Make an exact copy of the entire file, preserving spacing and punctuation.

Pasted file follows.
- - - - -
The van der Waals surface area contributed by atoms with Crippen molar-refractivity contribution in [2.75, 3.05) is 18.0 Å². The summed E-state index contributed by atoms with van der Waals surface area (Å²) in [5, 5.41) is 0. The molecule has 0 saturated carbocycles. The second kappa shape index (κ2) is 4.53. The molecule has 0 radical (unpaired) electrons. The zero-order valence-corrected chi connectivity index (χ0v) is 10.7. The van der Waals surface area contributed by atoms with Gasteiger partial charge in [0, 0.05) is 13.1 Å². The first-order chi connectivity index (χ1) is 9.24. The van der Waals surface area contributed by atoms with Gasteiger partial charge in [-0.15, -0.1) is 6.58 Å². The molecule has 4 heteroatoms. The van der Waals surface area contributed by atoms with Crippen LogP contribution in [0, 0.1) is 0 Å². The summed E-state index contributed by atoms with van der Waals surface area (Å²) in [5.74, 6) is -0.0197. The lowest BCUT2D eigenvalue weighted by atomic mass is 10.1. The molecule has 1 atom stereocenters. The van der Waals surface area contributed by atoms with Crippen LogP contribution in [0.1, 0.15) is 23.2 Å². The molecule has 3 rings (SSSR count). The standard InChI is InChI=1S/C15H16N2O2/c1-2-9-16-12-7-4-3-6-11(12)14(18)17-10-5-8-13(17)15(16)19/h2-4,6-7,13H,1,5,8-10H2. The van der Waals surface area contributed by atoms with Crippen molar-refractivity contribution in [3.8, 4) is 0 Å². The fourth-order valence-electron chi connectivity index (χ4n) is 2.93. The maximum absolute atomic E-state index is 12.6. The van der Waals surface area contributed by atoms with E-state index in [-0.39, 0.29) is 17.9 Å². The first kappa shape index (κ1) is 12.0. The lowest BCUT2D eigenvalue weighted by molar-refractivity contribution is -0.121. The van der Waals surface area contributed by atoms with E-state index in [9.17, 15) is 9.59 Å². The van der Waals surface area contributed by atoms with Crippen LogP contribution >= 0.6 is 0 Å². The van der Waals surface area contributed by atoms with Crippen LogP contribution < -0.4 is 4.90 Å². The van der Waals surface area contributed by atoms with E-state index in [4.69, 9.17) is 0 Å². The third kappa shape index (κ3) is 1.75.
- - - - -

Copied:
The van der Waals surface area contributed by atoms with Crippen molar-refractivity contribution in [2.75, 3.05) is 18.0 Å². The summed E-state index contributed by atoms with van der Waals surface area (Å²) in [5, 5.41) is 0. The molecule has 0 saturated carbocycles. The second kappa shape index (κ2) is 4.53. The molecule has 0 radical (unpaired) electrons. The zero-order valence-corrected chi connectivity index (χ0v) is 10.7. The van der Waals surface area contributed by atoms with Gasteiger partial charge in [0, 0.05) is 13.1 Å². The first-order chi connectivity index (χ1) is 9.24. The van der Waals surface area contributed by atoms with Gasteiger partial charge in [-0.15, -0.1) is 6.58 Å². The molecule has 4 heteroatoms. The van der Waals surface area contributed by atoms with Crippen LogP contribution in [0, 0.1) is 0 Å². The summed E-state index contributed by atoms with van der Waals surface area (Å²) in [5.74, 6) is -0.0197. The lowest BCUT2D eigenvalue weighted by atomic mass is 10.1. The molecule has 1 atom stereocenters. The van der Waals surface area contributed by atoms with Crippen LogP contribution in [0.1, 0.15) is 23.2 Å². The molecule has 3 rings (SSSR count). The standard InChI is InChI=1S/C15H16N2O2/c1-2-9-16-12-7-4-3-6-11(12)14(18)17-10-5-8-13(17)15(16)19/h2-4,6-7,13H,1,5,8-10H2. The van der Waals surface area contributed by atoms with Crippen molar-refractivity contribution in [3.8, 4) is 0 Å². The fourth-order valence-electron chi connectivity index (χ4n) is 2.93. The maximum absolute atomic E-state index is 12.6. The van der Waals surface area contributed by atoms with E-state index in [-0.39, 0.29) is 17.9 Å². The first kappa shape index (κ1) is 12.0. The lowest BCUT2D eigenvalue weighted by molar-refractivity contribution is -0.121. The van der Waals surface area contributed by atoms with E-state index in [9.17, 15) is 9.59 Å². The van der Waals surface area contributed by atoms with Crippen LogP contribution >= 0.6 is 0 Å². The van der Waals surface area contributed by atoms with Crippen LogP contribution < -0.4 is 4.90 Å². The van der Waals surface area contributed by atoms with E-state index in [4.69, 9.17) is 0 Å². The third kappa shape index (κ3) is 1.75.